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Corruption Allegations Fly In Israel Netanyahu Government Cut Deal For Hebron Vote, Report Claims

Boston Globe

The government of Israeli Prime Minister Benjamin Netanyahu has become engulfed in recent days by allegations of grave corruption at the highest level. If a police investigation, begun in earnest Monday, proves the charges even partly valid, the case could bring down the government.

So far, the allegations come from one source only: Israel’s Channel One television news and its criminal affairs reporter, who has declined to make public either documentation or sourcing on the report.

Nonetheless, the charges are so serious that many members of Netanyahu’s Cabinet have already gone on record saying the government will not survive if the scandal is genuine.

Others have made clear that the future of Channel One, which is state-owned, would be in jeopardy if the story proves false.

Channel One’s evening news reported last Wednesday that the leader of the ultra-Orthodox Shas Party, Aryeh Deri, who is on trial for bribery and fraud, cut a deal with someone close to Netanyahu over the naming of a new attorney general.

According to the report, the deal involved the nomination of Roni BarOn, who would agree to reduce the charges against Deri to a misdemeanor. In exchange, Shas’ two Cabinet members would support Netanyahu’s decision to withdraw Israeli troops from most of Hebron, avoiding the upheaval that a Cabinet stalemate on redeployment would cause.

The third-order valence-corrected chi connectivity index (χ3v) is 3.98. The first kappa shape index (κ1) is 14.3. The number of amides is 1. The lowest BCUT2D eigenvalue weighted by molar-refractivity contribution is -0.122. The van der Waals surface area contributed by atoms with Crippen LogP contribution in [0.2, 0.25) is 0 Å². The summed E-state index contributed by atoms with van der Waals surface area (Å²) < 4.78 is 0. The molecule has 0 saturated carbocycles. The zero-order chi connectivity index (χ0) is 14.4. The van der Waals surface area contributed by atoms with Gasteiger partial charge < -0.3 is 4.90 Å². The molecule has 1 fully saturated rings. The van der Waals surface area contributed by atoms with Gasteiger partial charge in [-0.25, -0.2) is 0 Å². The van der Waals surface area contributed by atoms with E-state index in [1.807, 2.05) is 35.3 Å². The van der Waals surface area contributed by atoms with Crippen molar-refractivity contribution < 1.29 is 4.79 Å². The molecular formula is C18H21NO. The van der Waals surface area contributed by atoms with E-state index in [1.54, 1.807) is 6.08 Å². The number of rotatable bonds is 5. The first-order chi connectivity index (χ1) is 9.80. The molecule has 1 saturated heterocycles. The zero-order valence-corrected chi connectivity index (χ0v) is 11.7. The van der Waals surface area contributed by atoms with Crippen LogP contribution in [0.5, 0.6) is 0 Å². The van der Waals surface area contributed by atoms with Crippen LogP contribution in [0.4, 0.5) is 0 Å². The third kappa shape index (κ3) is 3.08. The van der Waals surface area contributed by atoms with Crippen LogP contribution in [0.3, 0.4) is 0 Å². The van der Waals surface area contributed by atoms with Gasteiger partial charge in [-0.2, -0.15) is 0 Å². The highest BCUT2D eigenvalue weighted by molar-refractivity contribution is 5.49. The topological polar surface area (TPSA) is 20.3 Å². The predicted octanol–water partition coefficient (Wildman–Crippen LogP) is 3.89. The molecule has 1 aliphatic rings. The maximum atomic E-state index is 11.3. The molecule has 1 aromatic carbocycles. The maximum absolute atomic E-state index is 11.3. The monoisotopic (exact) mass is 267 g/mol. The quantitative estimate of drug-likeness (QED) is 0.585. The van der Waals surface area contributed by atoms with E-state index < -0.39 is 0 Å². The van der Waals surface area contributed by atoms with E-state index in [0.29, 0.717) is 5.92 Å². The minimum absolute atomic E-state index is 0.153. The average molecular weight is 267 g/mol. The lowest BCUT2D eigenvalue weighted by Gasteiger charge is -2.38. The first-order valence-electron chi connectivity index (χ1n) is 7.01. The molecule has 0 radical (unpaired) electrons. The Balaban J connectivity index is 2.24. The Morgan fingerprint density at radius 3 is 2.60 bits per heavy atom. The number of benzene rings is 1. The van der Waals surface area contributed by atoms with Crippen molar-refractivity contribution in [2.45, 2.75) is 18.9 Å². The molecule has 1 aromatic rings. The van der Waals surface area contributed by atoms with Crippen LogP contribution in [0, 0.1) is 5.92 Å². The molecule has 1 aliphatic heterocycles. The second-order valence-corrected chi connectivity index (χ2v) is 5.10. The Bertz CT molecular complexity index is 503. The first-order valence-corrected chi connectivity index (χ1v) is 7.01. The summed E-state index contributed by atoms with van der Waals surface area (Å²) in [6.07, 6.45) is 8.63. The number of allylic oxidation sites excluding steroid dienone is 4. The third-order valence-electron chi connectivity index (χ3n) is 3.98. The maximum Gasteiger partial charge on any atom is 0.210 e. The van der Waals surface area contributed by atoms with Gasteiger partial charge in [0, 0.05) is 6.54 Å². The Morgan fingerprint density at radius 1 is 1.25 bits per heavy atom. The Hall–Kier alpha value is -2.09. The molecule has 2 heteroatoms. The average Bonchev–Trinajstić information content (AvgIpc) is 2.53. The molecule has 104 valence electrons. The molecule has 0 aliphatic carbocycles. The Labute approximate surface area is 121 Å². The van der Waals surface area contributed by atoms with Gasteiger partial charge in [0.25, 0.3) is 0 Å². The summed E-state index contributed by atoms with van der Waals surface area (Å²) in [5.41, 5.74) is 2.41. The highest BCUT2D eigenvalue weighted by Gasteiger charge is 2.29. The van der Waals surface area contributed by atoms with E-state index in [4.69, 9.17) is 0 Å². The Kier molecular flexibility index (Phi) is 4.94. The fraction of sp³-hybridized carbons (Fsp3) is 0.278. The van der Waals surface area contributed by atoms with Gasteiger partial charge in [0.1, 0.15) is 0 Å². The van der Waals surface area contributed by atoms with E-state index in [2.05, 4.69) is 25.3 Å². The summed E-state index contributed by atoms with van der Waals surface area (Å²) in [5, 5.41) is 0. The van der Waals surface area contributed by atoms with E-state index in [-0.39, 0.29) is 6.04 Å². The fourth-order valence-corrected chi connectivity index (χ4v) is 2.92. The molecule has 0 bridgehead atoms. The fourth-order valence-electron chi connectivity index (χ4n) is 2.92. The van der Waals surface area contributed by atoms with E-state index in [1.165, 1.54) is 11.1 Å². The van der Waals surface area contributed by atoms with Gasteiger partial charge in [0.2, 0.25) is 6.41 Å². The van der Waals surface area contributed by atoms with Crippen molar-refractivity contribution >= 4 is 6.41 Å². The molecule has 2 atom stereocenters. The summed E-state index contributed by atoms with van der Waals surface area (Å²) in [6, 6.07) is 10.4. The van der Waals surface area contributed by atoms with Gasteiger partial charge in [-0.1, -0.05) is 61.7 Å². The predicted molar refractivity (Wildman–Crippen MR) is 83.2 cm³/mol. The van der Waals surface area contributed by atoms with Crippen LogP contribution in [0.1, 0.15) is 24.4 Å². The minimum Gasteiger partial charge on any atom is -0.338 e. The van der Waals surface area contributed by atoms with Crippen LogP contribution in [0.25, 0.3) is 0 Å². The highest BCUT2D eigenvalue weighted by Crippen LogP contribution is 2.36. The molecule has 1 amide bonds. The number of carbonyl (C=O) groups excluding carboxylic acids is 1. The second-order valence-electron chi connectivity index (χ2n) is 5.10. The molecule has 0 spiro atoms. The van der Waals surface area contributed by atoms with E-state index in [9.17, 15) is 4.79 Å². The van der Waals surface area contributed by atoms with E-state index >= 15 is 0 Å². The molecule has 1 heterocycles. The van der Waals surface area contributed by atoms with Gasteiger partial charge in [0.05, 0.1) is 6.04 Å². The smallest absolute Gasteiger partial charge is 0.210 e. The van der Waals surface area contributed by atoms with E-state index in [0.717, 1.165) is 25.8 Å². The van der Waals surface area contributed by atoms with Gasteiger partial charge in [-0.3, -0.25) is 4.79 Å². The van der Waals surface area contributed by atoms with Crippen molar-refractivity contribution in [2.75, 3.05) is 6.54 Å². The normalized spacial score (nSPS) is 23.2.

The scandal, dubbed “Bar-On for Hebron,” has dominated the media and political discussions here since the weekend when Netanyahu denied the charges as a “complete fabrication” and then shifted, saying that to his knowledge, they were baseless.

Bar-On was selected by Netanyahu to be attorney general although he lasted only a day in the job, resigning under pressure from much of the legal profession and even many of Netanyahu’s Likud colleagues who called the lawyer underqualified at best and a party hack at worst.

After the resignation, Shas voted for the Hebron redeployment saying it did so on orders from its spiritual leader, Rabbi Ovadia Yosef, who had made a religious ruling on Hebron, and with no bearing on Deri’s legal woes. The Cabinet vote was 11-7 in favor of the Hebron deal.

Israeli journalism is generally lively, probing and often thoughtful but not always subject to the highest evidentiary standards. Rumors and hunches can end up reported as fact with little effort later to correct the record.

But the TV reporter who broke the story, Ayala Hasson, 34, has said that she and her editors stand by every word of the story.

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